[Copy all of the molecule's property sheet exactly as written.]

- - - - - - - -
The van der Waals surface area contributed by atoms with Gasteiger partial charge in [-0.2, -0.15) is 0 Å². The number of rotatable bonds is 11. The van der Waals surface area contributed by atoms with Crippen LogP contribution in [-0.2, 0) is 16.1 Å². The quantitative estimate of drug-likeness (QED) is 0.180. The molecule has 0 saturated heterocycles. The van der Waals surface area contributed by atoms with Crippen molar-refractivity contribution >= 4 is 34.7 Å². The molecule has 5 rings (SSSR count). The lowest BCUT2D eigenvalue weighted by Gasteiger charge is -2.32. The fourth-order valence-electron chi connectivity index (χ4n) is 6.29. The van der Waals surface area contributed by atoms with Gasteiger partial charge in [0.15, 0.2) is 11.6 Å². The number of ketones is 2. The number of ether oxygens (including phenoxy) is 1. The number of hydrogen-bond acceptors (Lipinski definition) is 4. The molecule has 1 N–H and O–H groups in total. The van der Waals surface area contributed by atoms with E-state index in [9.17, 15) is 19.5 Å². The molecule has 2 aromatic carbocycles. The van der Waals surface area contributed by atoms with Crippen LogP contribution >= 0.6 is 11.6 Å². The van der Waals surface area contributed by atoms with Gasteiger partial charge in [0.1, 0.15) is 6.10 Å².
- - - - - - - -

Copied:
The van der Waals surface area contributed by atoms with Gasteiger partial charge in [-0.2, -0.15) is 0 Å². The number of rotatable bonds is 11. The van der Waals surface area contributed by atoms with Crippen LogP contribution in [-0.2, 0) is 16.1 Å². The quantitative estimate of drug-likeness (QED) is 0.180. The molecule has 0 saturated heterocycles. The van der Waals surface area contributed by atoms with Crippen molar-refractivity contribution >= 4 is 34.7 Å². The molecule has 5 rings (SSSR count). The lowest BCUT2D eigenvalue weighted by Gasteiger charge is -2.32. The fourth-order valence-electron chi connectivity index (χ4n) is 6.29. The van der Waals surface area contributed by atoms with Gasteiger partial charge in [0.15, 0.2) is 11.6 Å². The number of ketones is 2. The number of ether oxygens (including phenoxy) is 1. The number of hydrogen-bond acceptors (Lipinski definition) is 4. The molecule has 1 N–H and O–H groups in total. The van der Waals surface area contributed by atoms with E-state index in [9.17, 15) is 19.5 Å². The molecule has 2 aromatic carbocycles. The van der Waals surface area contributed by atoms with Crippen LogP contribution >= 0.6 is 11.6 Å². The van der Waals surface area contributed by atoms with Gasteiger partial charge in [0.1, 0.15) is 6.10 Å².